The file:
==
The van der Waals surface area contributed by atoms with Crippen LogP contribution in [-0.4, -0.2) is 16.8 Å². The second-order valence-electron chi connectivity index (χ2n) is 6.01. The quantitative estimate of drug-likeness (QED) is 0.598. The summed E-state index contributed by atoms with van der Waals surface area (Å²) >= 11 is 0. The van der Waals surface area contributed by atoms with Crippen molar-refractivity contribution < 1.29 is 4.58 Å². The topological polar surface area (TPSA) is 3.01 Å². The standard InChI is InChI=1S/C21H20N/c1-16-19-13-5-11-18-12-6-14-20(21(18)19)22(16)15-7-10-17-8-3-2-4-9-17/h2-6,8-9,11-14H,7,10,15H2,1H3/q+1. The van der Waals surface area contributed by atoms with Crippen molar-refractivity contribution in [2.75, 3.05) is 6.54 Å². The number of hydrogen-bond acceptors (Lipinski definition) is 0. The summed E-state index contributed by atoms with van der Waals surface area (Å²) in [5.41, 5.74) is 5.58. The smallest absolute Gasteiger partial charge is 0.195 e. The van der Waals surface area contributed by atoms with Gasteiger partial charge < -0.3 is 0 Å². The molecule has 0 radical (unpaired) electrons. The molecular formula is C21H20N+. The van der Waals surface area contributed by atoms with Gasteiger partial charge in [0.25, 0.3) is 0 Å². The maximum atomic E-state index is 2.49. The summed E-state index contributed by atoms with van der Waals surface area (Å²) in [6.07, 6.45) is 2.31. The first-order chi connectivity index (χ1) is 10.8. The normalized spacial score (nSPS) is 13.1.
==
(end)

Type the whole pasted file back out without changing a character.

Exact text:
The van der Waals surface area contributed by atoms with Crippen LogP contribution in [-0.4, -0.2) is 16.8 Å². The second-order valence-electron chi connectivity index (χ2n) is 6.01. The quantitative estimate of drug-likeness (QED) is 0.598. The summed E-state index contributed by atoms with van der Waals surface area (Å²) >= 11 is 0. The van der Waals surface area contributed by atoms with Crippen molar-refractivity contribution < 1.29 is 4.58 Å². The topological polar surface area (TPSA) is 3.01 Å². The standard InChI is InChI=1S/C21H20N/c1-16-19-13-5-11-18-12-6-14-20(21(18)19)22(16)15-7-10-17-8-3-2-4-9-17/h2-6,8-9,11-14H,7,10,15H2,1H3/q+1. The van der Waals surface area contributed by atoms with Crippen molar-refractivity contribution in [2.75, 3.05) is 6.54 Å². The number of hydrogen-bond acceptors (Lipinski definition) is 0. The summed E-state index contributed by atoms with van der Waals surface area (Å²) in [5.41, 5.74) is 5.58. The smallest absolute Gasteiger partial charge is 0.195 e. The van der Waals surface area contributed by atoms with Gasteiger partial charge < -0.3 is 0 Å². The molecule has 0 radical (unpaired) electrons. The molecular formula is C21H20N+. The van der Waals surface area contributed by atoms with Gasteiger partial charge in [0.25, 0.3) is 0 Å². The maximum atomic E-state index is 2.49. The summed E-state index contributed by atoms with van der Waals surface area (Å²) in [6.07, 6.45) is 2.31. The first-order chi connectivity index (χ1) is 10.8. The normalized spacial score (nSPS) is 13.1.